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United States Department of Agriculture

Agricultural Research Service

Research Project: REDUCING SOYBEAN YIELD LOSSES THROUGH GENETIC IMPROVEMENT Title: Identification of a new soybean rust resistance gene in PI 567102B

Authors
item Li, Shuxian
item Smith, James
item Ray, Jeffery
item Frederick, Reid

Submitted to: Theoretical and Applied Genetics
Publication Type: Peer Reviewed Journal
Publication Acceptance Date: February 5, 2012
Publication Date: May 16, 2012
Citation: Li, S., Smith, J.R., Ray, J.D., Frederick, R.D. 2012. Identification of a new soybean rust resistance gene in PI 567102B. Theoretical and Applied Genetics. 125:133-142.

Interpretive Summary: Soybean rust (SBR) is one of the most economically important diseases of soybean Durable resistance to SBR is the most effective long-term strategy to control SBR. The objective of this study was to investigate the genetics of resistance to SBR in a soybean line PI 567102B that was previously identified as resistant in Paraguay and seven states in the US (Alabama, Florida, Georgia, Louisiana, Mississippi, South Carolina, and Texas). We found that the SBR resistance in PI 567102B is conditioned by a previously unreported gene. We propose that this new gene be designated Rpp6. Incorporating Rpp6 into improved soybean cultivars may have wide benefits as it has been shown to have resistance to SBR in Paraguay and the U.S.

Technical Abstract: Soybean rust (SBR) caused by Phakopsora pachyrhizi Syd. & P. Syd. is one of the most economically important diseases of soybean [Glycine max (L.) Merr.]. Durable resistance to P. pachyrhizi is one of the most effective long-term strategy to control SBR. The objective of this study was to investigate the genetics of resistance to P. pachyrhizi in soybean accession PI 567102B. This accession was previously identified as resistant in Paraguay and to P. pachyrhizi isolates from seven states in the US (Alabama, Florida, Georgia, Louisiana, Mississippi, South Carolina, and Texas). Analysis of two independent populations, one where F2 phenotypes were inferred from F2-derived F3 (F2:3) lines and the other where F2 plants were phenotyped directly, showed that the resistance in PI 567102B is controlled by a single dominant gene. Two different isolates (MS06-1 and LA04-1) at different locations (Stoneville, MS and Ft. Detrick, MD) were used to independently assay the two populations. Linkage analysis of both populations indicated that the resistance locus was located on linkage group G, but at a different location than that of either Rpp1 or Rpp4, which were previously mapped to this linkage group. Thus we conclude that the SBR resistance in PI 567102B is conditioned by a previously unreported gene. We propose that this new gene be designated Rpp6. Incorporating Rpp6 into improved soybean cultivars may have wide benefits as it has been shown to have resistance to P. pachyrhizi isolates from Paraguay and the U.S.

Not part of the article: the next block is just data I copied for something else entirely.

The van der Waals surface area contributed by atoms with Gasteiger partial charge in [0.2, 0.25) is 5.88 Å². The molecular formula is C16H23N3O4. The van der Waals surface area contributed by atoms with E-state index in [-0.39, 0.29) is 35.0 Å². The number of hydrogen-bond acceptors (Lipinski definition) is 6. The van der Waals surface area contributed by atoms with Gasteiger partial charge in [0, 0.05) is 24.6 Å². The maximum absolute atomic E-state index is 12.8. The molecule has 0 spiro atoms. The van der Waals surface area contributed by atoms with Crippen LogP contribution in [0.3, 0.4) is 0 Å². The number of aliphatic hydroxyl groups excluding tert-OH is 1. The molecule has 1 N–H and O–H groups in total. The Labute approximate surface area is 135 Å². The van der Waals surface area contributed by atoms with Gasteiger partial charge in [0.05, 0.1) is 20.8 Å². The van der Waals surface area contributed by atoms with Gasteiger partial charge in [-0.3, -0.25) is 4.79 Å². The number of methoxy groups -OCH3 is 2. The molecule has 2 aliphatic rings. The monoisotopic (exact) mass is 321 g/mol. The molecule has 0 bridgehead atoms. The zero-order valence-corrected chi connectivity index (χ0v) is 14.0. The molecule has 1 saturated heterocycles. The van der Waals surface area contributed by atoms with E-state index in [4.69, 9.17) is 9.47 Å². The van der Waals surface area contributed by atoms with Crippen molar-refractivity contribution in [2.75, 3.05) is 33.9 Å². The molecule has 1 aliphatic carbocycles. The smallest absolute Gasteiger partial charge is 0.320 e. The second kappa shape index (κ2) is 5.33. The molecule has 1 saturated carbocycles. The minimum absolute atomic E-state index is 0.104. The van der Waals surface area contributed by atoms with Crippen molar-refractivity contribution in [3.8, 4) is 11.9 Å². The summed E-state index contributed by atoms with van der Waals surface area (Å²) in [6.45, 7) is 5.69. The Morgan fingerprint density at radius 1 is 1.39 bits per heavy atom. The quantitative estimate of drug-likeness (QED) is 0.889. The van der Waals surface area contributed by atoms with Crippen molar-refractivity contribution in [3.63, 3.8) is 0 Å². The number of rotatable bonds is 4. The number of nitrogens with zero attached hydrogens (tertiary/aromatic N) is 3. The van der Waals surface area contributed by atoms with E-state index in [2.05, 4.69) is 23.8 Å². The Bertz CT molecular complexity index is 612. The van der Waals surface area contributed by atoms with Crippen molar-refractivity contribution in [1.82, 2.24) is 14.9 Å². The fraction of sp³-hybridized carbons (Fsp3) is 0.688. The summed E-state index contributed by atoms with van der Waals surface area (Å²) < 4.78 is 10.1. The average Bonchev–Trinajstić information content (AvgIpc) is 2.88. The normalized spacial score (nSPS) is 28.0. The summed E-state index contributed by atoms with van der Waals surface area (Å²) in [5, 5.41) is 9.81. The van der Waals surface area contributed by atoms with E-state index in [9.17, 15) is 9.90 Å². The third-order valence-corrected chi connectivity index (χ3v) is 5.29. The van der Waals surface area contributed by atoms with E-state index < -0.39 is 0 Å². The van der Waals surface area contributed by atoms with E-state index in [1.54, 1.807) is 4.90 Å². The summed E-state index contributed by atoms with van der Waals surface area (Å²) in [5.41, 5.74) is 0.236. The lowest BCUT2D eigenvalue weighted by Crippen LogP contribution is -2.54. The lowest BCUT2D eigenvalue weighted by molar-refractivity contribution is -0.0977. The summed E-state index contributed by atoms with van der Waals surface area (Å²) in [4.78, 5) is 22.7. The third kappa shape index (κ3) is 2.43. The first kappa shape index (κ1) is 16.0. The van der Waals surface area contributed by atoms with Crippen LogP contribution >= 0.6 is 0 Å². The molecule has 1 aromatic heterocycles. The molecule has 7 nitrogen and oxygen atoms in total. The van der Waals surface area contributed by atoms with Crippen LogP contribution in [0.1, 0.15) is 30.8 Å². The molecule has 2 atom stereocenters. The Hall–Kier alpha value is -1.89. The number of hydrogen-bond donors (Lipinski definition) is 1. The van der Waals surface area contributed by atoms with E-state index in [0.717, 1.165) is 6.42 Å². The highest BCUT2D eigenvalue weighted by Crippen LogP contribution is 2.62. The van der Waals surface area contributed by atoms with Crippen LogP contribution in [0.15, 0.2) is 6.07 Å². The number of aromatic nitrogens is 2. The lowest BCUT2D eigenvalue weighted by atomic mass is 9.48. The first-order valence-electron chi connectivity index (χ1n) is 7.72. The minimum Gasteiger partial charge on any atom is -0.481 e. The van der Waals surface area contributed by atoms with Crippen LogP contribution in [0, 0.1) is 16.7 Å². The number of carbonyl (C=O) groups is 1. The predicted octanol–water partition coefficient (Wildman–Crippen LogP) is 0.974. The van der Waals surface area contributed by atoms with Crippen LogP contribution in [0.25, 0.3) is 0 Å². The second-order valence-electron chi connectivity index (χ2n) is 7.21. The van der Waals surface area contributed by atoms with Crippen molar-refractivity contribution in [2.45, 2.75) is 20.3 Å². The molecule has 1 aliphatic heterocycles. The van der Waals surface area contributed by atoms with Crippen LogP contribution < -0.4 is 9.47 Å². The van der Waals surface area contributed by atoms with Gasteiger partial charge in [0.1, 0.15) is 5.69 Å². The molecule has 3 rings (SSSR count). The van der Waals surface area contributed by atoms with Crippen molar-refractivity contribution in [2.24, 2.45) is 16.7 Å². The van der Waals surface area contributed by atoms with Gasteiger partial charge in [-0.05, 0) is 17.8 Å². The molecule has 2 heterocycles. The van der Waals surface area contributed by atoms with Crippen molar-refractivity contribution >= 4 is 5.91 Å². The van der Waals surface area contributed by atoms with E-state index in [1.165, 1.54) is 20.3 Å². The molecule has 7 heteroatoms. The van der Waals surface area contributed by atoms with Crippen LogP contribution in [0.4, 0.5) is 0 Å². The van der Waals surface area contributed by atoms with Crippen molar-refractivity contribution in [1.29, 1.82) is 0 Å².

Last Modified: 12/19/2014
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